Six weeks after adalimumab was started, the patient developed severe dysphagia. She was evaluated by a gastroenterologist and underwent endoscopy (Figure), which led to a diagnosis of esophageal candidiasis. Adalimumab was discontinued immediately thereafter. The patient started treatment with nystatin oral rinse 4 times daily and oral fluconazole 200 mg daily. The candidiasis resolved within 2 weeks; however, she experienced recurrence of HS with draining lesions in the perivaginal area approximately 8 weeks after discontinuation of adalimumab. The patient requested to restart adalimumab treatment despite the recent history of esophagitis. Adalimumab 40 mg/0.4 mL weekly was restarted along with oral fluconazole 200 mg twice weekly and nystatin oral rinse 4 times daily. This regimen resulted in complete resolution of HS symptoms within 6 weeks with no recurrence of esophageal candidiasis during 6 months of follow-up.
Although the side effect of Candida esophagitis associated with adalimumab treatment in our patient may be logical given the medication’s mechanism of action and side-effect profile, this case warrants additional attention. An increase in fungal infections occurs from treatment with adalimumab because TNF-α is involved in many immune regulatory steps that counteract infection. Candida typically activates the innate immune system through macrophages via pathogen-associated molecular pattern stimulation, subsequently stimulating the release of inflammatory cytokines such as TNF-α. The cellular immune system also is activated. Helper T cells (TH1) release TNF-α along with other proinflammatory cytokines to increase phagocytosis in polymorphonuclear cells and macrophages.6 Thus, inhibition of TNF-α compromises innate and cellular immunity, thereby increasing susceptibility to fungal organisms.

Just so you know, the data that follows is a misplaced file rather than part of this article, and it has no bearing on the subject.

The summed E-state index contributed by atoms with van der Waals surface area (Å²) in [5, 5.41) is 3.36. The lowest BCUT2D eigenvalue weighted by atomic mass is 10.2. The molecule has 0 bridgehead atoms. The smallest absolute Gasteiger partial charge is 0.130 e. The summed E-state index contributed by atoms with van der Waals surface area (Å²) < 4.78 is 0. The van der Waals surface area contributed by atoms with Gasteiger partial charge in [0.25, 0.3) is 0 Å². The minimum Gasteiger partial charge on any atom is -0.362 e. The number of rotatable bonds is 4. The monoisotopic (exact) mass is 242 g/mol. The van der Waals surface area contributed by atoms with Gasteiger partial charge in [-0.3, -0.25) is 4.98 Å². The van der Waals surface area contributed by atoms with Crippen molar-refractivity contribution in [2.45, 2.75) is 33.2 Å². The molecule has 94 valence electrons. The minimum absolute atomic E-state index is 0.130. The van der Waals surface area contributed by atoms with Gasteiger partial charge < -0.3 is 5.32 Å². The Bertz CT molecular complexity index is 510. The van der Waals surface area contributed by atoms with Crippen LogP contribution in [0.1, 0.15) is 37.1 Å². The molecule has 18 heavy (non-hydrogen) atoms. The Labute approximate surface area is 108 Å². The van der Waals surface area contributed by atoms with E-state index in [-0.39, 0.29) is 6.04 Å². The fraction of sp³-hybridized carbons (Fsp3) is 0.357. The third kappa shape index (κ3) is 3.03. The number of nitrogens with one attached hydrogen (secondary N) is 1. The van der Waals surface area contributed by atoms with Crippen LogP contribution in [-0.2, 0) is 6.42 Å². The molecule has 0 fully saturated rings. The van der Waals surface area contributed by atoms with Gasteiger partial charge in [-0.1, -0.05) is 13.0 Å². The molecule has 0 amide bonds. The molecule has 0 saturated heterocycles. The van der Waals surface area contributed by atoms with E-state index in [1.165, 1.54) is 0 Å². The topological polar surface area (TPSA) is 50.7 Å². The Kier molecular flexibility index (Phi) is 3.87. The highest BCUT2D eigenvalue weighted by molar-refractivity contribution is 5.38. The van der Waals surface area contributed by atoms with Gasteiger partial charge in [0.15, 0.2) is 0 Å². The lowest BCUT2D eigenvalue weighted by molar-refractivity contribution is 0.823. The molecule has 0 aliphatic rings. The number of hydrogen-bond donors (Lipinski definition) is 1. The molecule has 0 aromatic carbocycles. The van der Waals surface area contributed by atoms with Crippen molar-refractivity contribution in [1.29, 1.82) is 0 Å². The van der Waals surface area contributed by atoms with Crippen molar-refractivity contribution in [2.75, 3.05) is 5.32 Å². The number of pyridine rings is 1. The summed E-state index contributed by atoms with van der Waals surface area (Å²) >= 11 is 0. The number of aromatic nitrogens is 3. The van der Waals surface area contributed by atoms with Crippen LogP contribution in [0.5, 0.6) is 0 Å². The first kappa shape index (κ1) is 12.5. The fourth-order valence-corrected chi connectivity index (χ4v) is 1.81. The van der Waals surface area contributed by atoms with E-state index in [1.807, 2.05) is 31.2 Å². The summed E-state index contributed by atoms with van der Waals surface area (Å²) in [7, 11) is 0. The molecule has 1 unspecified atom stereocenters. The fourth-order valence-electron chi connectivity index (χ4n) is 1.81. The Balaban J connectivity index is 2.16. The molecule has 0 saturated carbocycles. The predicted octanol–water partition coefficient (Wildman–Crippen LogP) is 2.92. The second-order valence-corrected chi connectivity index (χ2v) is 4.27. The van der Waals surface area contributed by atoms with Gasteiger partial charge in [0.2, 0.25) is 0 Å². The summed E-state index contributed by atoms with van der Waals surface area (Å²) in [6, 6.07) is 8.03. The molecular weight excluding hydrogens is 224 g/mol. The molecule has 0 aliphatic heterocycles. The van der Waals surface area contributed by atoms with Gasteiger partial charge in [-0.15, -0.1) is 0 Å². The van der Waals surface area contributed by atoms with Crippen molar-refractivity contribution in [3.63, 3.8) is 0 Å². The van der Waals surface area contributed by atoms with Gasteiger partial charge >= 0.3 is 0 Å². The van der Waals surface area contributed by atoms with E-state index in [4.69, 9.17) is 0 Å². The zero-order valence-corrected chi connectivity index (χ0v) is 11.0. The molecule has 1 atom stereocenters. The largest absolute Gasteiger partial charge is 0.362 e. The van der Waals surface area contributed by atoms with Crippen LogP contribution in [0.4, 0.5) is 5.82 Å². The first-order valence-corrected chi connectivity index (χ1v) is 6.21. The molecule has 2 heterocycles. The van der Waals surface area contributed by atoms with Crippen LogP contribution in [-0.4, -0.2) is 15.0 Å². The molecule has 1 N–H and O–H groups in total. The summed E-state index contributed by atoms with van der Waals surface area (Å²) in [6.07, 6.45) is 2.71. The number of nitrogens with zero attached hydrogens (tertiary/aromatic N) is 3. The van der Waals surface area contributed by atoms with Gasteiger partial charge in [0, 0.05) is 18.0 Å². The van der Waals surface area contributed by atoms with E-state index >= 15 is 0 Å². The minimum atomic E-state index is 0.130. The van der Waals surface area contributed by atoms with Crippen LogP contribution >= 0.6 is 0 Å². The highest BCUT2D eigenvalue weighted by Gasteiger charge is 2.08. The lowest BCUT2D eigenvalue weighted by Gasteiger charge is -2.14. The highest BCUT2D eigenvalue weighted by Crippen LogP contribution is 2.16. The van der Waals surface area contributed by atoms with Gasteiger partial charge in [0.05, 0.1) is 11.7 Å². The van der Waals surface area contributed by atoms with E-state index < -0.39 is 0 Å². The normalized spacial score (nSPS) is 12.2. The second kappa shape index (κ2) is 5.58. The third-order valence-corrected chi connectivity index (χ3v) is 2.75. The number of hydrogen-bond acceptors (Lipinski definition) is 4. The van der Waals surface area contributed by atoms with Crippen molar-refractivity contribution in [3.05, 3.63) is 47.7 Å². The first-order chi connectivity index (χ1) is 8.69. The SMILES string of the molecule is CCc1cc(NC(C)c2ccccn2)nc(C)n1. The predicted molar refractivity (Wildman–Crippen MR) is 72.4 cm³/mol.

A PubMed search of articles indexed for MEDLINE using the terms Candida, candidiasis, esophageal, adalimumab, anti-TNF, and TNF revealed no reports of esophageal candidiasis in patients receiving adalimumab or any of the TNF inhibitors. Candida laryngitis was reported in a patient receiving adalimumab for treatment of rheumatoid arthritis.7 Other studies have demonstrated an incidence of mucocutaneous candidiasis, most notably oropharyngeal and vaginal candidiasis.8-10 One study found that anti-TNF medications were associated with an increased risk for candidiasis by a hazard ratio of 2.7 in patients with Crohn disease.8 Other studies have shown that the highest incidence of fungal infection is seen with the use of infliximab, while adalimumab is associated with lower rates of fungal infection.9,10 Although it is known that anti-TNF therapy predisposes patients to fungal infection, the dose of medication known to preclude the highest risk has not been studied. Furthermore, most studies assess rates of Candida infection in individuals receiving anti-TNF therapy in addition to several other immunosuppressant agents (ie, corticosteroids), which confounds the interpretation of results. Additional studies assessing rates of Candida and other opportunistic infections associated with use of adalimumab alone are needed to better guide clinical practices in dermatology.
Patients receiving adalimumab for dermatologic or other conditions should be closely monitored for opportunistic infections. Although immunomodulatory medications offer promising therapeutic benefits in patients with HS, larger studies regarding treatment with anti-TNF agents in HS are warranted to prevent complications from treatment and promote long-term efficacy and safety.